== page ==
ByHeather Snowden, writer at Creators.co
Lover of bad puns, nostalgic feels and all things Winona. Email: [email protected] Tweet: @heathbetweetin
Heather Snowden

Think of this as a love letter to one of, if not the greatest, comedy television shows of the last decade. The kind of letter you send to someone who, after spending three glorious years together, wrapped in a comforting, devoted, blazed embrace, you begin to notice that person is changing. Yet, there is hope; there are glimmers of the kindred soul you once found so special, and still do, and you're trying to re-kindle the dream before it's too late. Because that's how I feel about Broad City Season 4 so far. And that sucks.

Since January 2014, back when Obama was still president and Pitbull and Ke$ha were waxing about falling trees, BFFs Abbi Jacobson and Ilana Glazer launched onto Comedy Central to fill our lives with hilarious anecdotes about vag-weed, dentists and trips to the Holy Land. Between the two of them they've redefined how female friendship is portrayed on TV, transforming it from toxic and male-orientated — think Girls and Sex and the City — into something honest and realistically weird; into something we actually want to be part of. They gave us mortals achievable BFF goals without being all Sugar Plum Fairy about it. We dig that.

And over three seasons (you can watch our recap of Season 3 above), they slowly developed fantastic in jokes, as all good friendships do, and slipped them into several episodes as a wink to hardcore fans. These jokes became running gags: Abbi marooning as a lounge singer called Val when blackout drunk, for instance, or her saying she was training Shania Twain as a cover up for something else. The show also nailed celebrity cameos, which were hilarious and often totally bizarre because they weren't really part of the narrative — Whoopi Goldberg celebrating Ilana's dismissal, for example.

But in two* 20-minute episodes, Season 4 already feels — to me, anyway — like it could be losing this charm; losing the soul that made it so special. And it's because of those two aforementioned factors.

Spoilers ahead for Broad City Season 4, Episode 2, "Twaining Day," so, my frond to the ond, protect yourself.

'Broad City' [Credit: Comedy Central]
'Broad City' [Credit: Comedy Central]

*Disclaimer No.1: I'm purely concentrating on Episode 2, "Twaining Day," seeing as Episode 1 was a flashback.

'We're Not Open. Get Out.'

'Broad City' [Credit: Comedy Central]
'Broad City' [Credit: Comedy Central]

Let's start with the cameos. As mentioned above Broad City is really bloody good at injecting bonkers celebrity cameos in a way that subverts your expectations. They portray each particular celeb in a different light, whether that be in character or just a totally extra version of themselves. Season 3 alone was slammed with them: Alongside Whoopi Goldberg, we had Seth Green as a Jewish holiday rep, NBA's Blake Griffin as some sort of sex mule, Cynthia Nixon pushing Hilary Clinton's campaign (also known as a 2-4-1 dream), Maroon 5's frontman Adam Levine in an in-flight safety video — the list goes on. Each time a new one made an appearance on screen it was met with a "OMFG, is that _____?!!" alongside a "hahahaha" and a "chorus of yaaaaaaas." Because they nailed it. Each appearance was unexpected, barely added (but certainly added) to the episode's narrative, and most importantly, they were funny.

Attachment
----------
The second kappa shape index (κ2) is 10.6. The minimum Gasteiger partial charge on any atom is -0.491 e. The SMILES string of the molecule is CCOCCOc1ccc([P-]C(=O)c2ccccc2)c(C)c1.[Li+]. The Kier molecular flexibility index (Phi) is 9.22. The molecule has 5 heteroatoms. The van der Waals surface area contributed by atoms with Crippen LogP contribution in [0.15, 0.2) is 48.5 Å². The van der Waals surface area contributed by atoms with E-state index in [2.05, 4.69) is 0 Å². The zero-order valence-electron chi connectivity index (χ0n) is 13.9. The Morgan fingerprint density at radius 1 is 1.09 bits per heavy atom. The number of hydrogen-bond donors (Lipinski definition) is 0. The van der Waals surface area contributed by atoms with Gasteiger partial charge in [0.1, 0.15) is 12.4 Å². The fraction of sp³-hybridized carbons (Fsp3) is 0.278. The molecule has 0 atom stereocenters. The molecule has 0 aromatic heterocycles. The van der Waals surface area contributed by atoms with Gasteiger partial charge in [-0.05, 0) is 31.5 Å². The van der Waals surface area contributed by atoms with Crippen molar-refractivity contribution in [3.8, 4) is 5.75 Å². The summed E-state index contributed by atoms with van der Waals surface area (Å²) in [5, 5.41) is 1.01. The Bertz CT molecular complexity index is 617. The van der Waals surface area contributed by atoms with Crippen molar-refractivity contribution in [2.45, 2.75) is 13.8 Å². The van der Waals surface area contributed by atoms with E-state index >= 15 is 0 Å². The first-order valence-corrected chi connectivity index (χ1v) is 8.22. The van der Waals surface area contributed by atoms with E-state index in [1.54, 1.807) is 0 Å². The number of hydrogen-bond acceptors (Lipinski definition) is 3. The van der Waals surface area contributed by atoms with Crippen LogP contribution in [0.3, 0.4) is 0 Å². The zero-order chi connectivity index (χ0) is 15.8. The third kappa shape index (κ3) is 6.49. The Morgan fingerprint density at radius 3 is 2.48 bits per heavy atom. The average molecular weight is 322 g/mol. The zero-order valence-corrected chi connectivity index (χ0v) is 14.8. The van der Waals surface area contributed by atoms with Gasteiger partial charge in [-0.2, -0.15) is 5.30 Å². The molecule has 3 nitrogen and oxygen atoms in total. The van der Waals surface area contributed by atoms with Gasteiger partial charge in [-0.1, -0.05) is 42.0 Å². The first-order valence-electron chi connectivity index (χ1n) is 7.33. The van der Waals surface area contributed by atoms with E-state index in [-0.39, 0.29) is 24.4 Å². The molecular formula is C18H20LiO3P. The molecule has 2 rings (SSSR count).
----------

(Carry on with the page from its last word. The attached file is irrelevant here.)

Personally, the cameos in "Twaining Day" did not elicit the same reaction. Wanda Sykes — who'll you know from Curb Your Enthusiasm, writing for The Chris Rock Show, and from movies such as Evan Almighty, My Super Ex-Girlfriend, and Bad Moms — appeared as Abbi's new boss, and considering she's an Emmy-winning comedy veteran, her talent was wasted on bitching about organic cat litter. Then you have Ru Paul who, although he is an undeniable champion, is a predictable and thus beige addition to the show. Had he appeared in Season 1 or 2, before the popularity of Ru Paul's Drag Race tripled and he started popping up in literally everything, having him school Ilana on how to be a top bitch waitress would have worked. Instead, it didn't. It was boring.

'Broad City' [Credit: Comedy Central]
'Broad City' [Credit: Comedy Central]

That Don't Impress Me Much

And then you have Shania Twain, which links cameos to point two: the in-jokes. Oh how I want to weep for the waste of a glorious opportunity, and the end of the lie gag. What could have been a short, sweet appearance from the hallowed Kanadian Kountry Kween was hammed up within an inch of its life. It wasn't surreal, it wasn't extra, it was just cringe. Man, I feel like a smoothie?! Really?

The same goes for Ilana taking toilet breaks to draw inspiration from the tin foil that once housed her half-and-half potato. Is this gag ever explained? No. Does it work? No. It's weird, too weird for her, and that's saying something. And since when did Ilana, the Ilana who last season was putting herself next to Madonna and Rihanna before booty-bouncing some random into a bin, need an object to check herself? Perhaps Lincoln-gate has thrown her totally out of whack but I just don't buy it.

'Broad City' [Credit: Comedy Central]
'Broad City' [Credit: Comedy Central]

** Disclaimer No. 2: Perhaps I should have mentioned before entering that epic sigh-fest that I am aware it's unfair and slightly dramatic to slam a show based on one episode, so I want to be clear: I am not slamming this undebatable Arc de fucking Triomphe in its entirety, rather ferociously hoping that this episode is a just glitch in the va-hin-ja matrix.

I still have faith.

Agree? Disagree? Sound off in the comments.

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